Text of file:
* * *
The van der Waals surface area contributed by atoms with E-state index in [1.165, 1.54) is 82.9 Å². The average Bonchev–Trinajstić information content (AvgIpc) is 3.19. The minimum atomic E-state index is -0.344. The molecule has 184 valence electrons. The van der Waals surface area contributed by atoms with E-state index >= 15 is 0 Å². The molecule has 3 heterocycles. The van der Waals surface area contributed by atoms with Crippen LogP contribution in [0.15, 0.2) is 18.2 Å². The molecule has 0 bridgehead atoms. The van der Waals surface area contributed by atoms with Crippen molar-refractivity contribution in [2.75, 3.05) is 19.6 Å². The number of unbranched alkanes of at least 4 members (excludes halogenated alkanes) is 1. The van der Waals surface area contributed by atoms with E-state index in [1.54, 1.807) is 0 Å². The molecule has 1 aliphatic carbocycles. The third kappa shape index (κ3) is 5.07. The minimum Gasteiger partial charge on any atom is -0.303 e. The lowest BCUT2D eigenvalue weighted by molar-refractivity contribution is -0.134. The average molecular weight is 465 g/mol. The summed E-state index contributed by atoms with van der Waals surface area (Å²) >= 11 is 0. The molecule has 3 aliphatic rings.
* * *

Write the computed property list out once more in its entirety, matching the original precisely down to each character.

The van der Waals surface area contributed by atoms with E-state index in [1.165, 1.54) is 82.9 Å². The average Bonchev–Trinajstić information content (AvgIpc) is 3.19. The minimum atomic E-state index is -0.344. The molecule has 184 valence electrons. The van der Waals surface area contributed by atoms with E-state index >= 15 is 0 Å². The molecule has 3 heterocycles. The van der Waals surface area contributed by atoms with Crippen LogP contribution in [0.15, 0.2) is 18.2 Å². The molecule has 0 bridgehead atoms. The van der Waals surface area contributed by atoms with Crippen molar-refractivity contribution in [2.75, 3.05) is 19.6 Å². The number of unbranched alkanes of at least 4 members (excludes halogenated alkanes) is 1. The van der Waals surface area contributed by atoms with E-state index in [1.54, 1.807) is 0 Å². The molecule has 1 aliphatic carbocycles. The third kappa shape index (κ3) is 5.07. The minimum Gasteiger partial charge on any atom is -0.303 e. The lowest BCUT2D eigenvalue weighted by molar-refractivity contribution is -0.134. The average molecular weight is 465 g/mol. The summed E-state index contributed by atoms with van der Waals surface area (Å²) >= 11 is 0. The molecule has 3 aliphatic rings.